Tardigrades can live for decades

Under normal circumstances, Tardigrades (previously) live a couple of years. But when they go into cryptobiosis in response to environmental adversity, they can wait it out for decades.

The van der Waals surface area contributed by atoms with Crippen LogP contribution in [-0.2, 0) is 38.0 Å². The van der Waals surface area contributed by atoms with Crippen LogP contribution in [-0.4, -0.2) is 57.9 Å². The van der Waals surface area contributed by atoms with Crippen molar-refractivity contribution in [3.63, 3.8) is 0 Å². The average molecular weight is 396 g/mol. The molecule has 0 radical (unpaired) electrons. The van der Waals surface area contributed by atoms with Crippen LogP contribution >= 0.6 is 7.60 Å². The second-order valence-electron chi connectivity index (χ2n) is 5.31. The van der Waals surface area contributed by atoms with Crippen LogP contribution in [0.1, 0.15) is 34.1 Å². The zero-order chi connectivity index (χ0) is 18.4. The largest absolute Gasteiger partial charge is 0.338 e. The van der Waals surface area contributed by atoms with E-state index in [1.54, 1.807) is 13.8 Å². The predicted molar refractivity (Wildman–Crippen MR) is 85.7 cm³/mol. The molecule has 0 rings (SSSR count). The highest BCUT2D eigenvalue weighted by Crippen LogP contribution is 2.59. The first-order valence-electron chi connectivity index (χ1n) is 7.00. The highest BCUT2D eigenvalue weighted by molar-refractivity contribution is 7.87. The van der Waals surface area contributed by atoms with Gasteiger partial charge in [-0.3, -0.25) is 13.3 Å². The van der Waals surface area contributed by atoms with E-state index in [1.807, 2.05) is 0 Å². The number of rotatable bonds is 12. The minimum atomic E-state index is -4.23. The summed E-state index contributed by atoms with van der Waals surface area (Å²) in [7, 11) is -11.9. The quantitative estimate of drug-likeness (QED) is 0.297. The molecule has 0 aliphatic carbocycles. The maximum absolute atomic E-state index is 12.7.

McInnes once defrosted a moss sample from a former experiment and found it contained live tardigrades. She deduced that the organisms had survived, frozen, for at least eight years. In 2016, a paper published in the journal Cryobiology made waves when it showed that a handful of tardigrades, frozen in another Antarctic moss sample back in 1983, had survived in this frigid state for 30 years until they were revived in 2014. It's thought that the tardigrade's talent for self-preservation comes down, in part, to its production of unique proteins that can lock fragile cell components into position.

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